Whenever I do LinkedIn trainings or talk to people about LinkedIn, I get a few recurring questions. One of these is by business developers who want to connect with new potential customers, partners and investors. Although I believe LinkedIn is a tool for actually connecting with people you know already, it can certainly be very useful for finding new contacts. This is especially true when you are doing business in a new industry or geography.
My advice is normally to connect via someone you both know, someone you are both connected with on LinkedIn. The quickest way to do this is to pick up the phone and as this common connection to make an introduction in person, on the phone, via email or LinkedIn.
But what do you do when there is no common connection and you have no idea how to introduce yourself to someone on LinkedIn? You probably have to find some common ground, such as having worked at the same place, gone to the same university or know a few of the same folks.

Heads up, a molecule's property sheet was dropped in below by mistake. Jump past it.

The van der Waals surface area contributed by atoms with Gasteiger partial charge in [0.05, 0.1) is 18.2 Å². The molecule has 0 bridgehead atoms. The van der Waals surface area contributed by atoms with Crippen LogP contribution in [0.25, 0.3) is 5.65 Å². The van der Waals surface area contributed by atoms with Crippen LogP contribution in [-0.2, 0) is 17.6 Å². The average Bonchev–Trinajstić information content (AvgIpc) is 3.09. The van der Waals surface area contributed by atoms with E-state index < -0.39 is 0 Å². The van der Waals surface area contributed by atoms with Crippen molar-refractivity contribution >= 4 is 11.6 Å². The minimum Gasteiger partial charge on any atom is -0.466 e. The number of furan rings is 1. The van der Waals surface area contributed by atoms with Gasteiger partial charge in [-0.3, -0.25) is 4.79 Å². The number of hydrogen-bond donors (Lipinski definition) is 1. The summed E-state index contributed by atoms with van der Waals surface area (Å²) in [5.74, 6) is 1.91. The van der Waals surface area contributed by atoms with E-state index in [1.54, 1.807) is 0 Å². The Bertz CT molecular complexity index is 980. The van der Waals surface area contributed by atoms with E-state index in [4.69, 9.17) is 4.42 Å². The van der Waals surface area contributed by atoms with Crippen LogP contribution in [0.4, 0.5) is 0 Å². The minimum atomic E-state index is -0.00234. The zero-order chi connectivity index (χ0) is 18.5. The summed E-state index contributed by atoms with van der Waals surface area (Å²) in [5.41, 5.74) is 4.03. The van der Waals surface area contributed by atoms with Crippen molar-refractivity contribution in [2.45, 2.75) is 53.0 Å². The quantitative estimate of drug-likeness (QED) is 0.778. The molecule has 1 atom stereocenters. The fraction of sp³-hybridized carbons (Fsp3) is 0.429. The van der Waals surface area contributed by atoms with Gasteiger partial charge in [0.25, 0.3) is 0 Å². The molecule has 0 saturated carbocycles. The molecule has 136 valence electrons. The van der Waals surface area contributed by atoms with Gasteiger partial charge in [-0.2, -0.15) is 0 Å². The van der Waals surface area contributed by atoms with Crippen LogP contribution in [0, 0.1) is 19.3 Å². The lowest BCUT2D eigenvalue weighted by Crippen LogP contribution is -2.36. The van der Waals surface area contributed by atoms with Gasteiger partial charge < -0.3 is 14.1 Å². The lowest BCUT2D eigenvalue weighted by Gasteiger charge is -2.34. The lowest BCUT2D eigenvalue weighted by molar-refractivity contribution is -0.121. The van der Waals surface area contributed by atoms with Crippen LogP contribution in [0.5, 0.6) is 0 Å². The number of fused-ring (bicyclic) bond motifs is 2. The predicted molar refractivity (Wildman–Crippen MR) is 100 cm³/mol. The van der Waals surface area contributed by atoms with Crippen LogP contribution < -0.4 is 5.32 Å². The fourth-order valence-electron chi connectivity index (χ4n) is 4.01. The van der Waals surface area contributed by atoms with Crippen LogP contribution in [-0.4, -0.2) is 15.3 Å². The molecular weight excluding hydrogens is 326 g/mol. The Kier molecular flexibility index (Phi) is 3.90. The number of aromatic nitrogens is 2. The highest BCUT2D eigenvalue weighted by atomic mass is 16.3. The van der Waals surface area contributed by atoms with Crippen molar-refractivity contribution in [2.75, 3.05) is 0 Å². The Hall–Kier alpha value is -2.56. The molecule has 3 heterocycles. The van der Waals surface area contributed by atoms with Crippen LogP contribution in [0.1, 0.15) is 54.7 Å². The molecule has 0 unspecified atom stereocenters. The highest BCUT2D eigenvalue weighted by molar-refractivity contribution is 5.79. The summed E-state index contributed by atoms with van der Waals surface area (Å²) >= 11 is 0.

Templates for your LinkedIn invites
Here is a compilation of ideas from Anthony J. Johnson, see what you think:
- “It was nice meeting you at the ____ event. In enjoyed talking to you about ____. Let’s be sure to stay in touch.”
- “I am a fellow member of the ____ LinkedIn group and I saw your comments about ____. Id love to stay in touch so we can talk more about it.”
- “It’s been a long time since we talked, hope you are doing well. How are the kids? I see you are now working at ____ company, how is that going? Let’s be sure to stay in touch.”
- “I was looking at your profile and I see you are a fellow alumni of ____ university. I also noticed we have some similar interests. Maybe we can chat sometime over drinks.”
- “I was looking at your profile and I am very impressed with your accomplishments. Please accept my request to connect, I’d love to talk to you about how you accomplished ____.”
- “I was checking out your blog and I really liked your post about ____. Please accept my request to stay connected”.
It’s fairly clear that the best way to do this is by either mentioning something in common or buttering someone up a bit. The more personal you can be, the greater chances you have of being accepted.
Further reading at 21 Ways To Build Your Personal Brand Yourself on LinkedIn.